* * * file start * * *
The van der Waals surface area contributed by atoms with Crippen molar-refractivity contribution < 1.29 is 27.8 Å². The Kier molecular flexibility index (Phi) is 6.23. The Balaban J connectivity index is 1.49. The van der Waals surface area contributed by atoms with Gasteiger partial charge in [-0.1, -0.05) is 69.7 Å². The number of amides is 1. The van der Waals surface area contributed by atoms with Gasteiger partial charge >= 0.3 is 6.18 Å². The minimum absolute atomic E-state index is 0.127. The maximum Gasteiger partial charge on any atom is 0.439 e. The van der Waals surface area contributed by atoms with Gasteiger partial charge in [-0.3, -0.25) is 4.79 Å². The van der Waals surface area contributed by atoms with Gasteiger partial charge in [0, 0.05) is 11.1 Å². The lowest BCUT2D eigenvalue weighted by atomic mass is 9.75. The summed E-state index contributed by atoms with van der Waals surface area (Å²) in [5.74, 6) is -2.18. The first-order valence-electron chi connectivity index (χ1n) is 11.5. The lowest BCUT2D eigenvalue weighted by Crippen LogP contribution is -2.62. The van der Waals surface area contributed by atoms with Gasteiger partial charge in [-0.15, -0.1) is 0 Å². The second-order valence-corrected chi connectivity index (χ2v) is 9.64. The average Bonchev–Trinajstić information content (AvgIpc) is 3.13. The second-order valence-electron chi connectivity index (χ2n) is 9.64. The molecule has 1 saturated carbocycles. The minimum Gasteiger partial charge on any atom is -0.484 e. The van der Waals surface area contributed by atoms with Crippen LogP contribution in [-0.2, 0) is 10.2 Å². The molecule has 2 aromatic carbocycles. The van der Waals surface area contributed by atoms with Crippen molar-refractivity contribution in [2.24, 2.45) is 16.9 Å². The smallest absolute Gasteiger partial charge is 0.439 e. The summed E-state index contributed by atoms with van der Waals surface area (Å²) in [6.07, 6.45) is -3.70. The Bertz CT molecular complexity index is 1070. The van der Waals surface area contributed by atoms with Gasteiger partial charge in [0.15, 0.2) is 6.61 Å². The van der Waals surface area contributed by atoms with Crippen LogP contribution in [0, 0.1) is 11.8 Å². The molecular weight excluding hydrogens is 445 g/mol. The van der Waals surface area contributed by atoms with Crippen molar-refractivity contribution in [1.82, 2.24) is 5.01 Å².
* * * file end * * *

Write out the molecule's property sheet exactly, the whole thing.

The van der Waals surface area contributed by atoms with Crippen molar-refractivity contribution < 1.29 is 27.8 Å². The Kier molecular flexibility index (Phi) is 6.23. The Balaban J connectivity index is 1.49. The van der Waals surface area contributed by atoms with Gasteiger partial charge in [-0.1, -0.05) is 69.7 Å². The number of amides is 1. The van der Waals surface area contributed by atoms with Gasteiger partial charge >= 0.3 is 6.18 Å². The minimum absolute atomic E-state index is 0.127. The maximum Gasteiger partial charge on any atom is 0.439 e. The van der Waals surface area contributed by atoms with Gasteiger partial charge in [-0.3, -0.25) is 4.79 Å². The van der Waals surface area contributed by atoms with Gasteiger partial charge in [0, 0.05) is 11.1 Å². The lowest BCUT2D eigenvalue weighted by atomic mass is 9.75. The summed E-state index contributed by atoms with van der Waals surface area (Å²) in [5.74, 6) is -2.18. The first-order valence-electron chi connectivity index (χ1n) is 11.5. The lowest BCUT2D eigenvalue weighted by Crippen LogP contribution is -2.62. The van der Waals surface area contributed by atoms with Gasteiger partial charge in [-0.15, -0.1) is 0 Å². The second-order valence-corrected chi connectivity index (χ2v) is 9.64. The average Bonchev–Trinajstić information content (AvgIpc) is 3.13. The second-order valence-electron chi connectivity index (χ2n) is 9.64. The molecule has 1 saturated carbocycles. The minimum Gasteiger partial charge on any atom is -0.484 e. The van der Waals surface area contributed by atoms with Crippen LogP contribution in [-0.2, 0) is 10.2 Å². The molecule has 2 aromatic carbocycles. The van der Waals surface area contributed by atoms with Crippen molar-refractivity contribution in [2.24, 2.45) is 16.9 Å². The smallest absolute Gasteiger partial charge is 0.439 e. The summed E-state index contributed by atoms with van der Waals surface area (Å²) in [6.07, 6.45) is -3.70. The Bertz CT molecular complexity index is 1070. The van der Waals surface area contributed by atoms with Gasteiger partial charge in [0.15, 0.2) is 6.61 Å². The van der Waals surface area contributed by atoms with Crippen LogP contribution in [0, 0.1) is 11.8 Å². The molecular weight excluding hydrogens is 445 g/mol. The van der Waals surface area contributed by atoms with Crippen molar-refractivity contribution in [1.82, 2.24) is 5.01 Å².